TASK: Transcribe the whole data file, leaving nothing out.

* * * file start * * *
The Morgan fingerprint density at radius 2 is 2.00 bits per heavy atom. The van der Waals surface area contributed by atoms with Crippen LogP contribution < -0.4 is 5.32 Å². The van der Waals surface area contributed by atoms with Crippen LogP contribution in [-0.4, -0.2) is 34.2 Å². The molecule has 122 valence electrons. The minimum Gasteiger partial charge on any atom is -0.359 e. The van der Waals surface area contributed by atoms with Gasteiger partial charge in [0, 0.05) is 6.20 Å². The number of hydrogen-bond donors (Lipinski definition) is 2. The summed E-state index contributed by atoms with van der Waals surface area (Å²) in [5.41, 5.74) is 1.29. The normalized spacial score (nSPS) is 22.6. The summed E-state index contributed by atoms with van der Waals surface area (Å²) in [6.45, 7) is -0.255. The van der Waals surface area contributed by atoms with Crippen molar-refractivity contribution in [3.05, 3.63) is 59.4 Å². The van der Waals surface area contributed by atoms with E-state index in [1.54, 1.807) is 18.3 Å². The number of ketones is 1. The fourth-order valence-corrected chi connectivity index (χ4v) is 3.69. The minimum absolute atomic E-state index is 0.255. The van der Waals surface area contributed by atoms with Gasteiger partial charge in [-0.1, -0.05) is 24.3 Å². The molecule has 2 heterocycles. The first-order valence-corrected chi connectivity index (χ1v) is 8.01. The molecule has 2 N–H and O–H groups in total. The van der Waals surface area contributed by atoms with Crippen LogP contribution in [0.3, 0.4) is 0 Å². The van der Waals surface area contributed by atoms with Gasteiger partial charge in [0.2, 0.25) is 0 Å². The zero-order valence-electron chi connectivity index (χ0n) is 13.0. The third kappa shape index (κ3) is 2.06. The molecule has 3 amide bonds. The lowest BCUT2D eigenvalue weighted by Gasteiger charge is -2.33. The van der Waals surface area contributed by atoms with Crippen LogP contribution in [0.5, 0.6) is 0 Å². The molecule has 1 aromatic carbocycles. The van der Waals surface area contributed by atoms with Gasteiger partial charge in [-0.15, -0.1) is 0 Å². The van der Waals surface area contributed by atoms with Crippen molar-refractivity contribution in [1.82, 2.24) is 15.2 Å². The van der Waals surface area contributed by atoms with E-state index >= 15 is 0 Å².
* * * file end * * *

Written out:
The Morgan fingerprint density at radius 2 is 2.00 bits per heavy atom. The van der Waals surface area contributed by atoms with Crippen LogP contribution < -0.4 is 5.32 Å². The van der Waals surface area contributed by atoms with Crippen LogP contribution in [-0.4, -0.2) is 34.2 Å². The molecule has 122 valence electrons. The minimum Gasteiger partial charge on any atom is -0.359 e. The van der Waals surface area contributed by atoms with Gasteiger partial charge in [0, 0.05) is 6.20 Å². The number of hydrogen-bond donors (Lipinski definition) is 2. The summed E-state index contributed by atoms with van der Waals surface area (Å²) in [5.41, 5.74) is 1.29. The normalized spacial score (nSPS) is 22.6. The summed E-state index contributed by atoms with van der Waals surface area (Å²) in [6.45, 7) is -0.255. The van der Waals surface area contributed by atoms with Crippen molar-refractivity contribution in [3.05, 3.63) is 59.4 Å². The van der Waals surface area contributed by atoms with E-state index in [1.54, 1.807) is 18.3 Å². The number of ketones is 1. The fourth-order valence-corrected chi connectivity index (χ4v) is 3.69. The minimum absolute atomic E-state index is 0.255. The van der Waals surface area contributed by atoms with Gasteiger partial charge in [-0.1, -0.05) is 24.3 Å². The molecule has 2 heterocycles. The first-order valence-corrected chi connectivity index (χ1v) is 8.01. The molecule has 2 N–H and O–H groups in total. The van der Waals surface area contributed by atoms with Crippen LogP contribution in [0.3, 0.4) is 0 Å². The van der Waals surface area contributed by atoms with Gasteiger partial charge in [0.2, 0.25) is 0 Å². The zero-order valence-electron chi connectivity index (χ0n) is 13.0. The third kappa shape index (κ3) is 2.06. The molecule has 3 amide bonds. The lowest BCUT2D eigenvalue weighted by Gasteiger charge is -2.33. The van der Waals surface area contributed by atoms with Crippen LogP contribution in [0.5, 0.6) is 0 Å². The molecule has 1 aromatic carbocycles. The van der Waals surface area contributed by atoms with Gasteiger partial charge in [-0.15, -0.1) is 0 Å². The van der Waals surface area contributed by atoms with Crippen molar-refractivity contribution in [1.82, 2.24) is 15.2 Å². The van der Waals surface area contributed by atoms with E-state index >= 15 is 0 Å².